Movie Review: Don't Breathe
As much as I'll admit outside of trailers is the existence of a pretty big plot twist. I'll avoid specifics but I recommend you staying far from other reviews if you have interest in this film as it's pretty jarring and works really well for the film.
So I get a pretty intense trailer showcasing a bunch of home invaders with a blind man. Things get intense and violent very fast and everything is drenched in an aura of menace. The trailer wasted no time in getting me involved and interested after a single viewing. And now after seeing said film, I remain impressed.
The visuals, the plot, Stephen Lang, and most importantly the sound make this film genuinely threatening. Once the scares start occurring, your heart rate will not slow down. And while I'm going to praise the use of sound later on, there are plenty of unsettling moments driven by pure visuals. The 'protagonists' portray perfect fear reactions and aside from getting the plot moving (seriously, once you see a house barred up, you don't invade it), characters will repeatedly make smart decisions, which is always welcome in a horror film.
All that being said, while I enjoyed it and I'm very glad to have seen it, I doubt I'll ever watch it again. It is well and truly exhausting, has a particuarly powerful gag moment, and I feel as though the twists will no longer have any impact on me. All the more reason I'm happy to have seen it in theaters rather than waiting to rent it, I suppose.
You have three kids, two in a couple while the third wheel seems pretty interested in the female person. It's shown early on that they are home burglars, breaking in, taking stuff, and selling it to a fence as their source of income. They all do it for different reasons, whether it's for spending cash, saving up money to leave town and start a new life elsewhere, or simply for the companions it seems. They set their eyes on a blind old man who lives alone who apparently owns over 300k in a settlement. As you might guess, things don't go quite so smoothly.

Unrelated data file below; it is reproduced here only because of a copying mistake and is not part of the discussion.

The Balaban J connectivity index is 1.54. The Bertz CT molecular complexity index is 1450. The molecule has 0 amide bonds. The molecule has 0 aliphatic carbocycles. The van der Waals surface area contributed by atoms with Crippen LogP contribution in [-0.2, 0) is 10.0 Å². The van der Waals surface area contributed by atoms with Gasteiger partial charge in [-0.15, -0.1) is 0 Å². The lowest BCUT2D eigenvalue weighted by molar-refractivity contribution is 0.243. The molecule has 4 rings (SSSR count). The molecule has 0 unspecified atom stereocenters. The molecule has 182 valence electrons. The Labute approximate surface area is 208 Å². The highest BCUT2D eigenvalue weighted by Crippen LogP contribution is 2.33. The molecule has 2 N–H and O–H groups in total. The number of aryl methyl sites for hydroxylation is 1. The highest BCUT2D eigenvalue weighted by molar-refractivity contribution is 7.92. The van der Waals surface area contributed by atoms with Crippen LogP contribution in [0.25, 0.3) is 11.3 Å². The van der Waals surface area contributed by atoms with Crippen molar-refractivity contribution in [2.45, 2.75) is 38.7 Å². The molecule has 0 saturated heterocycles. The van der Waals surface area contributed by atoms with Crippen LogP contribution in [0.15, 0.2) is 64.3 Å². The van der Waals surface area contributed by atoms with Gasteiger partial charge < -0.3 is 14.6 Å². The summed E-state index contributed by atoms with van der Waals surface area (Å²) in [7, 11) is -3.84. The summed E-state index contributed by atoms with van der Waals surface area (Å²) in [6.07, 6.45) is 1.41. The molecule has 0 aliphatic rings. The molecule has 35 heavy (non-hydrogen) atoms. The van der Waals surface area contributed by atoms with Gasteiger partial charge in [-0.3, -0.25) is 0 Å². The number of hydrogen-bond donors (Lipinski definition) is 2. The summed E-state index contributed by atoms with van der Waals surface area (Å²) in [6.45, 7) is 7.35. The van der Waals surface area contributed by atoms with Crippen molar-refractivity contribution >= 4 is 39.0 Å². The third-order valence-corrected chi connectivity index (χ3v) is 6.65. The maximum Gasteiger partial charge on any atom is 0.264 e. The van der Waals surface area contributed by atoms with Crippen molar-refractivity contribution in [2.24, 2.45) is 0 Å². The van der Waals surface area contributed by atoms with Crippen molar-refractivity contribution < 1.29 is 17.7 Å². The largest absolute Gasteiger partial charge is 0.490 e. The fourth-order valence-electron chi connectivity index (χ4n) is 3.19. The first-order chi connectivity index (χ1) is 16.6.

The plot might be the weakest part of the film, but that's only because it serves more as a vehicle for all the tension and scares you're about to witness. You won't be too invested in the actual heroes (because sometimes it's honestly hard to like people who are willing to break into your house and steal stuff) but that's honestly okay.
The Sound of Terror
The soundtrack and usage of audible cues and pure silence is masterful here. The Blind Man is completely silent, only making noise when he chooses to. You can't confidently keep track of him even within the house so when he appears, it's jarring. Items in the environment that seem that they should have sound do so. Whenever the film is completely silent, you cannot physically relax. It's used repeatedly, making you always nervous always expecting, and for an hour and a half film it works very well.
As a side note, Stephen Lang's purposefully gravelly voice (after he gives up his feeble old man's tone) adds to the disturbia. It's one of the few instances of a forced voice that doesn't grate on me (thank you, Nolan's Batman trilogy).
There's a lot of disturbing scenes and plenty of violence, so go figure.
There's a good amount of profanity and implied sexual violence as well (the latter isn't actually shown).
Obviously not a family friendly film.
A good, if a bit spoiler-y trailer
If you want something that will grip you from start to finish, able to deal with some squeamish and violent material, and simply be impressed by the quality of film making and suspense, check this out. As said before, I'm only giving it a single watch and you may too, so plan accordingly.
- horror-thriller reverse home invasion
- Plot is only a vehicle for the thrills
- absolute masterful use of sound and suspense
- gripping from the first scare to the last
- Worth only a single watch from author
- Worth seeing it in a theatre or at home (if you have a good sound system)